Brenda Ivey has learned that firsthand. In "The Scoop on the Poop: Corporate Hog Farms in America," a video documentary released recently by the Alabama Chapter, Ivey's eyes well up with tears and her voice gets shaky. Her anger is palpable. As she speaks, her husband, seated next to her in the living room of their Alabama home, gently rests his hand on top of hers.
"On the days they spread the waste, we can't even go to the mailbox," Ivey says. "When we have fresh air, I thank God for it. I will never, ever take my fresh air for granted again - if I ever get it back."
Another Alabama resident in the video, June Weldon, says with cold cynicism, "Come to my house for a day. Have a cup of tea. See if you can keep it down."
Midkiff said waging local battles is effective especially now, when hog growers are borrowing a strategy long-ago adopted by the chicken industry: contract with existing farmers to raise the animals.
The corporation owns the animals and pays for the feed and antibiotics, but the farmer provides the buildings and labor, and takes responsibility for animal waste. If a corporation sets up a slaughterhouse, Midkiff said, you can bet it will be searching a radius of 100 miles for farmers willing to grow the animals.
In some cases, a company won't slaughter the livestock of farmers who haven't contracted with them, so the farmer has to take the animals out of the area - or in the case of Missouri, out of the state - to get the job done.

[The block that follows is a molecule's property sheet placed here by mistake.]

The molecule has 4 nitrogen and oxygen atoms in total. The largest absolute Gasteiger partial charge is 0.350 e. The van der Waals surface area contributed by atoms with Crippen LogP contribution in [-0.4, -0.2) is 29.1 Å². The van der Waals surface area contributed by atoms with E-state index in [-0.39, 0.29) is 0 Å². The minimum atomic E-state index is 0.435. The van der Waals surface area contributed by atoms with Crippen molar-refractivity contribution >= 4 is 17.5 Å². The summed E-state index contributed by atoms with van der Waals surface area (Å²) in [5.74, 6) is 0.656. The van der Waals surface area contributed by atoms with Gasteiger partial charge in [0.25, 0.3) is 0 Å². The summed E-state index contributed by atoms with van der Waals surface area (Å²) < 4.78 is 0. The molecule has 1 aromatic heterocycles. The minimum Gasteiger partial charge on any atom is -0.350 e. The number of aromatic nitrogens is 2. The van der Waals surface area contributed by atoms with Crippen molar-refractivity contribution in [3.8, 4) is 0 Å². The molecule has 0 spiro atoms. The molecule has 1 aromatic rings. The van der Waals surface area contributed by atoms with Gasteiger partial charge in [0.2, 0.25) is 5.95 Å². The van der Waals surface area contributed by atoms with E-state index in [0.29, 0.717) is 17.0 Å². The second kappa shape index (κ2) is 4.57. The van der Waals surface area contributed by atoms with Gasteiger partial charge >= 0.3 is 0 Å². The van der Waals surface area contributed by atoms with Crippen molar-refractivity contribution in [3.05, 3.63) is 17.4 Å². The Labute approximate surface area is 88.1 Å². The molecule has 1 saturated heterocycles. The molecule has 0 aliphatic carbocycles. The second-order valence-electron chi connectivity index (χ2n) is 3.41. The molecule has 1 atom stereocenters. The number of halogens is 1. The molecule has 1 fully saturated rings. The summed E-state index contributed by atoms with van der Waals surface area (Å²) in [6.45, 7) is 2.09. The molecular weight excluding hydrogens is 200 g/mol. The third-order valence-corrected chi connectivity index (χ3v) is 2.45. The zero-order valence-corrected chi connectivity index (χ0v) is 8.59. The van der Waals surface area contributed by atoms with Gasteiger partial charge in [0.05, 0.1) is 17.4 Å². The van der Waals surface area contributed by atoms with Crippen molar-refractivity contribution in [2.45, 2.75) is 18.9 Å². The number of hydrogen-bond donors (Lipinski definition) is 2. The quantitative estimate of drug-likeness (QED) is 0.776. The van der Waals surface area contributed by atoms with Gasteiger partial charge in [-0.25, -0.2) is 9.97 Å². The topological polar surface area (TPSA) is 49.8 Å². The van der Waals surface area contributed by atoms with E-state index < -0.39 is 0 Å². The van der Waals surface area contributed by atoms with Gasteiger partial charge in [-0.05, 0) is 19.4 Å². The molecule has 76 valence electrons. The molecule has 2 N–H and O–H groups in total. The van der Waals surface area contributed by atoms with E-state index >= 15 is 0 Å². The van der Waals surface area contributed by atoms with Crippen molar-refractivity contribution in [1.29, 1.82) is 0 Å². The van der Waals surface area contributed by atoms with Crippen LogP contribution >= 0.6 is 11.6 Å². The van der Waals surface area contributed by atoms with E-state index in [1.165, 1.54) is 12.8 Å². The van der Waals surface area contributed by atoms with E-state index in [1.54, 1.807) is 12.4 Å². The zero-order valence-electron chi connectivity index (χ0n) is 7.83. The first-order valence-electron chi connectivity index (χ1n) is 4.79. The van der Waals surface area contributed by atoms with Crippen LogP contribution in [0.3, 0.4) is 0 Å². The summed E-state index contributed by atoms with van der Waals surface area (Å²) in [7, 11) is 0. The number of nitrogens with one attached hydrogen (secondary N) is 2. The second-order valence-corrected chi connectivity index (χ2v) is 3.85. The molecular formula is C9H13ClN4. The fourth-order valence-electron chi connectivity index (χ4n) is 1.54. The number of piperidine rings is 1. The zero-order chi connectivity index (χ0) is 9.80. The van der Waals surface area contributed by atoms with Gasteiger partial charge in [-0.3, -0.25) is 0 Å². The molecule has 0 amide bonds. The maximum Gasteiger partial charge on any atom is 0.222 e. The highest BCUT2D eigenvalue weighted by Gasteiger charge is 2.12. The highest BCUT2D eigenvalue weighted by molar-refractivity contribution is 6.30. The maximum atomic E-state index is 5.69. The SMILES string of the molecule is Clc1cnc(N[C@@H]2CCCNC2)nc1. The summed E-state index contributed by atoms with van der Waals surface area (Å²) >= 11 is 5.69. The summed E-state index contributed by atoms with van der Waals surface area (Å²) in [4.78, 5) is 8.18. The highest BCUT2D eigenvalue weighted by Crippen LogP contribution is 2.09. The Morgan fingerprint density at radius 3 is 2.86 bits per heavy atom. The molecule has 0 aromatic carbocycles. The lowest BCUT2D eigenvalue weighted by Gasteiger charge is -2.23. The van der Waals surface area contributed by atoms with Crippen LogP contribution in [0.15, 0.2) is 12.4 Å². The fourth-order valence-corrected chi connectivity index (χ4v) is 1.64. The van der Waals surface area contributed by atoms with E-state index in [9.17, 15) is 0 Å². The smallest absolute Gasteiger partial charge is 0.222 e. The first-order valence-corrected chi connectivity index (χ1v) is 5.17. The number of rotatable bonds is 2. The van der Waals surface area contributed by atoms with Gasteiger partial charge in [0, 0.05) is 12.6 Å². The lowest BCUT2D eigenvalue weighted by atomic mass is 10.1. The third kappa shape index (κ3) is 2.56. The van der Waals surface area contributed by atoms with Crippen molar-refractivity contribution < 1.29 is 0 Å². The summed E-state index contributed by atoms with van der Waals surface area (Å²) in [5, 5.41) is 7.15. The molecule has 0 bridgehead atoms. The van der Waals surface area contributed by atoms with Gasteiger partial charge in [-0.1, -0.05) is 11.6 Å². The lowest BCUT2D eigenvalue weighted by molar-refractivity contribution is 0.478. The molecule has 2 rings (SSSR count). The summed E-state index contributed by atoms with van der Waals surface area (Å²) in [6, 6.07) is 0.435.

"The pressure to sign on is intense," said Midkiff.
For instance, Nebraska is being wooed by corporations that have been run out of states that are either fed up with animal-factory pollution or have become so saturated with the facilities that there's no more room for them.
"Contracting has become an easy way to get family farmers hanging on by a thread to think the big boys really want to help them out," said Laura Krebsbach, a Sierra Club organizer in Nebraska. "That means more rural residents will see their neighbors applying for permits to build these massive facilities."
Midkiff warns that, aside from the stench and water pollution they create, neighbors who enter into contracts will likely be overwhelmed with a certain responsibility they assume for the company: disposing of carcasses.
"There are enormous die-offs from stress, disease and animals in overcrowded conditions eating each other," he said.
In Oklahoma, organizer Jeanine Hale has presented state agencies with photos of hog carcasses discarded in ditches and Dumpsters. In Mississippi, organizer Louie Miller and the Club's environmental justice organizer John McCown teamed up with church leaders to get 480 people at a public hearing to oppose a plan to incinerate hog carcasses at CAFO sites.
"These are not the battles we relish fighting," said Midkiff. "I tell rural residents, 'Keep your ears open, talk to your neighbors, read notices of public meetings. And if you get wind that an animal factory wants to come to your town, check the RapSheet, call your local Sierra Club chapter, or call me.'"
As Wayne Cummings said in the Alabama Chapter's video, "You can't show me a county in this country that's happy with the choice it made to invite one of these facilities into their community. I defy you to find one. Everyone regrets it."
See more information on the Clean Water/CAFO Campaign. Ken Midkiff may be reached at (573) 815-9250; firstname.lastname@example.org.
Photo courtesy USDA